University of Birmingham > Talks@bham > Computer Security Seminars > VulCAN: Authentic Execution for Automotive Control Networks

VulCAN: Authentic Execution for Automotive Control Networks

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Vehicular communication networks, specifically CAN , have been subject to a growing number of attacks that put the safety of passengers at risk. This results in millions of vehicles being recalled and lawsuits against car manufacturers. Recent standardisation efforts, i.e. AUTOSAR , suggest message authentication to protect CAN from network-level attackers. Yet, (1) current cars do not implement authentication and (2) established attack schemes suggest that stronger attackers with code execution abilities on critical control units must be considered.

In this talk I will present VulCAN, a generic solution to provide efficient and standard compliant message authentication and software component attestation in automotive control networks. VulCAN builds upon the idea of “authentic execution”, which utilises trusted computing primitives to provide a notion of end-to-end security for distributed applications on shared heterogeneous infrastructures. Authentic execution guarantees authenticity and integrity, and the secure control of I/O devices by mutually authenticated distributed application modules. In the context of vehicular control networks, this combination results in strong security guarantees that go beyond the standardised requirements. In particular, we protect against network attackers but also against substantially stronger adversaries capable of arbitrary code execution on electronic control units. I will also outline the limitations and open research questions for the approach.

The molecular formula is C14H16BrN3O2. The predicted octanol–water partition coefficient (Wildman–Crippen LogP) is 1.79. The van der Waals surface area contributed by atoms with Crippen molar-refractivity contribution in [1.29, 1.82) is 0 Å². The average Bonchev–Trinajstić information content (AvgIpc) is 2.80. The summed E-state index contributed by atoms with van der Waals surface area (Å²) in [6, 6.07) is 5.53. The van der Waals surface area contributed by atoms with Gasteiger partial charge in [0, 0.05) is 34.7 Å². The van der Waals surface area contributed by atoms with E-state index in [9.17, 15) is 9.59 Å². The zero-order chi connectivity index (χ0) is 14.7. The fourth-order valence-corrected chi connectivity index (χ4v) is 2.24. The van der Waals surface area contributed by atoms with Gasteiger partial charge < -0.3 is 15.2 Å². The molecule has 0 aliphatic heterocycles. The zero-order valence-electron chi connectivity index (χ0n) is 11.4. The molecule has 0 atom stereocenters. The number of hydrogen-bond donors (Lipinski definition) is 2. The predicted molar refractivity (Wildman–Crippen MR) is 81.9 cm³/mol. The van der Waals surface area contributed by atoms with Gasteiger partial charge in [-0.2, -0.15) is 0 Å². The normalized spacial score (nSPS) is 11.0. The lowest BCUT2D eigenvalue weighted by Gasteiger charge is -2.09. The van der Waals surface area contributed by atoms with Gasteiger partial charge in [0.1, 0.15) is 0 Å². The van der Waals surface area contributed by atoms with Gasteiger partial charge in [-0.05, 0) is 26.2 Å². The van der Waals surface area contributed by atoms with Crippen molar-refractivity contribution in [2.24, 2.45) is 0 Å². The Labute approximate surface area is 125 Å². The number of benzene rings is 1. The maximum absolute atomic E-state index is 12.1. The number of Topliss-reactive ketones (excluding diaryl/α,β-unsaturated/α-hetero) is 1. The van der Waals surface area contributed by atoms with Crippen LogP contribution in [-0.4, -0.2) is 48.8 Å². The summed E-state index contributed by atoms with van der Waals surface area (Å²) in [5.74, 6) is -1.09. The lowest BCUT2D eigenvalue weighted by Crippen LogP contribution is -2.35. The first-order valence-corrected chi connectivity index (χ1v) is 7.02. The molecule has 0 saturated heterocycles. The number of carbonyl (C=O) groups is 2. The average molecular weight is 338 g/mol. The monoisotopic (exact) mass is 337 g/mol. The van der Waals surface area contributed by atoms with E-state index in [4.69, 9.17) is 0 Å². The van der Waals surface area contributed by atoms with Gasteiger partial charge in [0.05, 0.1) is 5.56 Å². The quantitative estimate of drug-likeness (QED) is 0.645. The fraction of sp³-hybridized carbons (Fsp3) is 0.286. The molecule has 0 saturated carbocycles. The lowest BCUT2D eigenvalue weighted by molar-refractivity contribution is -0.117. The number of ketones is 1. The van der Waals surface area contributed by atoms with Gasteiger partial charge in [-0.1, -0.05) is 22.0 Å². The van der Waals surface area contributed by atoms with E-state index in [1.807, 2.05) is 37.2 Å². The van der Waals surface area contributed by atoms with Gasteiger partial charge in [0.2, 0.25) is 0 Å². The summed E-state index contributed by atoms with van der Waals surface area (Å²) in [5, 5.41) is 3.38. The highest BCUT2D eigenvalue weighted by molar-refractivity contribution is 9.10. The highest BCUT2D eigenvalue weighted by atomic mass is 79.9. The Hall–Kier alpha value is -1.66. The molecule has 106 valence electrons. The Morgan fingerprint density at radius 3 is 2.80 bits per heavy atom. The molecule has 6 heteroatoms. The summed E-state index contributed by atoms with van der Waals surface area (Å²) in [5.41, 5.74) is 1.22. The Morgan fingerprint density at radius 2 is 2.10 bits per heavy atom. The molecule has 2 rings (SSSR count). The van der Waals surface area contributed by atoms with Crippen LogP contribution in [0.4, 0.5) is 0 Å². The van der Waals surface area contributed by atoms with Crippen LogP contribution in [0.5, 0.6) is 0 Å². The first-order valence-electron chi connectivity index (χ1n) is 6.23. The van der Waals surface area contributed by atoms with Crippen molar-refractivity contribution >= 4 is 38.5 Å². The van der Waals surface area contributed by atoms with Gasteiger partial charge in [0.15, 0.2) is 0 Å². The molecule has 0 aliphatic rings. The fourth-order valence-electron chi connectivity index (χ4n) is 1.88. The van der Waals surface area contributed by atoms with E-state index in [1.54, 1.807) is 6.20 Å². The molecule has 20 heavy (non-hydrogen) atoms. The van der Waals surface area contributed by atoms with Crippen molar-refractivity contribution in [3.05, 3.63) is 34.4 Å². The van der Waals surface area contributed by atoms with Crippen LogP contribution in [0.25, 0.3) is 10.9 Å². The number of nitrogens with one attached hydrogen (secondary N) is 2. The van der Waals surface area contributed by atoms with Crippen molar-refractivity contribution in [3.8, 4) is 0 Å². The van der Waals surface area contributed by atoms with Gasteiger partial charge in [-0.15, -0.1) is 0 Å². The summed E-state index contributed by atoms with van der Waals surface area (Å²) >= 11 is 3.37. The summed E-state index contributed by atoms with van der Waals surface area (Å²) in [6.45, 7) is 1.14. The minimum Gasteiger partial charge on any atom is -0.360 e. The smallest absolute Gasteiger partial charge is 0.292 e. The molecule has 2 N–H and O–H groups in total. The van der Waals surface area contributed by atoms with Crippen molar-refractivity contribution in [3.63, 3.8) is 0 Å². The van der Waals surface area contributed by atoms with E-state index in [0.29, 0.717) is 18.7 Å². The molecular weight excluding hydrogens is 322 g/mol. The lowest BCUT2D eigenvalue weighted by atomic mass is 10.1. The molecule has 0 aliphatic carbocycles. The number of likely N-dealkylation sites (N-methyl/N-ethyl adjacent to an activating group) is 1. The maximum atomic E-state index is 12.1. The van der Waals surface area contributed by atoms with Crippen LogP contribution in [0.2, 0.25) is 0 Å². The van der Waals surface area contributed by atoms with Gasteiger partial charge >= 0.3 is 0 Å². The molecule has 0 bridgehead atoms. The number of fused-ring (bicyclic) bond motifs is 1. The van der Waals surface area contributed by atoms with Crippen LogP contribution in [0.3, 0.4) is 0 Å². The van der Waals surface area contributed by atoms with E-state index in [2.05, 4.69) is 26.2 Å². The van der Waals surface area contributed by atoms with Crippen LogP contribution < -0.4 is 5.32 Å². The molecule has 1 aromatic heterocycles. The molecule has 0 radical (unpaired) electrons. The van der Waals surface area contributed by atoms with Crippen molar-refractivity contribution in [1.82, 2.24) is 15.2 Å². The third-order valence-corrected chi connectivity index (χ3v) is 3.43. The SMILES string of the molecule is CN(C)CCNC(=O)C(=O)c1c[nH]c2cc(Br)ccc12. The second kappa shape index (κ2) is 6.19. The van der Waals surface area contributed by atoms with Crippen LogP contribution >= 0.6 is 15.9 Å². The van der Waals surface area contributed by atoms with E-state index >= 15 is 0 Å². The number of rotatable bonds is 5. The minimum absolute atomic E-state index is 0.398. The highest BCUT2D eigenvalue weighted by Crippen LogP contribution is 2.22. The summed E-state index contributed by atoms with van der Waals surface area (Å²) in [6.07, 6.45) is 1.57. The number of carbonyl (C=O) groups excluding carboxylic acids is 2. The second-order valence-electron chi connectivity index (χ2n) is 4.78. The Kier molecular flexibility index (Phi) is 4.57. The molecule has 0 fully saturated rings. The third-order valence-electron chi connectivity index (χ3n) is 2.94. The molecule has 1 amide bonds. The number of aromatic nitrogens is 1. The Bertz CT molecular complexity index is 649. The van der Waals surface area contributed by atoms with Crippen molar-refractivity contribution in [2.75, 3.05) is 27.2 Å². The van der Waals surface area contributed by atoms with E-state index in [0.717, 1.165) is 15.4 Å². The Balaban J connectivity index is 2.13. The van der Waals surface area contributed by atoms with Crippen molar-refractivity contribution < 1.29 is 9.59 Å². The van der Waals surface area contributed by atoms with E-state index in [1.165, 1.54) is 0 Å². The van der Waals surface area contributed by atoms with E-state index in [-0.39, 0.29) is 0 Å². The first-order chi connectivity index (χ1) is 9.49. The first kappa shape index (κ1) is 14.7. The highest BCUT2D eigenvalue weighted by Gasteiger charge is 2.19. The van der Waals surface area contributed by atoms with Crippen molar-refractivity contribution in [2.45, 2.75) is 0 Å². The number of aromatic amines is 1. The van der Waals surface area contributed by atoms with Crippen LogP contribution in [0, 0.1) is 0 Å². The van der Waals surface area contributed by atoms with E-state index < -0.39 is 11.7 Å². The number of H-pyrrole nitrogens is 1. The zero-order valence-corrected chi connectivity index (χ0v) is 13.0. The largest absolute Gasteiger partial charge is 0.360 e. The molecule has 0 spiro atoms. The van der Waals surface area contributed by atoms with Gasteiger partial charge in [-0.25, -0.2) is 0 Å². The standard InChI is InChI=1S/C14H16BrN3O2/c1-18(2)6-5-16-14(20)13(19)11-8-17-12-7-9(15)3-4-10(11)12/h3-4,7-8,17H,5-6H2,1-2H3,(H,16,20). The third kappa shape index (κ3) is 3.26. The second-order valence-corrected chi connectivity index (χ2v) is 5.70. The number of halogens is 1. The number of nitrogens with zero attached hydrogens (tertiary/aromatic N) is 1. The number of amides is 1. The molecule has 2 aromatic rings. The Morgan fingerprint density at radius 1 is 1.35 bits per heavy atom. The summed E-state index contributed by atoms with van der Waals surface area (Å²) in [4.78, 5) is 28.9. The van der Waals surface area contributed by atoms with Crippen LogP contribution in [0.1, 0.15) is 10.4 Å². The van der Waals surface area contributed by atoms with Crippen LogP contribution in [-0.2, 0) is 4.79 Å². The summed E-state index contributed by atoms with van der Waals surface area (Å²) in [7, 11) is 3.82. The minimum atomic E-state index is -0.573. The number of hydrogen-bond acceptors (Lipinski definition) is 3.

References ————————————

  • Van Bulck, J., Muehlberg, J.T. and Piessens, F., 2017, December. VulCAN: Efficient component authentication and software isolation for automotive control networks. In Proceedings of the 33rd Annual Computer Security Applications Conference (pp. 225-237). ACM .
  • Noorman, J., Muehlberg, J.T. and Piessens, F., 2017, September. Authentic execution of distributed event-driven applications with a small TCB . In International Workshop on Security and Trust Management (pp. 55-71). Springer.

Speaker’s Bio ————————————

Jan Tobias Muehlberg works as a research manager at imec-DistriNet, KU Leuven (BE). He is active in the fields of software security, formal verification and validation of software systems, specifically for embedded systems and low-level operating system components. Tobias is particularly interested in security architectures for safety-critical embedded systems and for the Internet of Things.

Before joining KU Leuven, Tobias worked as a researcher at the University of Bamberg (DE), obtained a Ph.D. from the University of York (UK) and worked as a researcher at the University of Applied Sciences in Brandenburg (DE), where he also acquired his Masters degree.

This talk is part of the Computer Security Seminars series.

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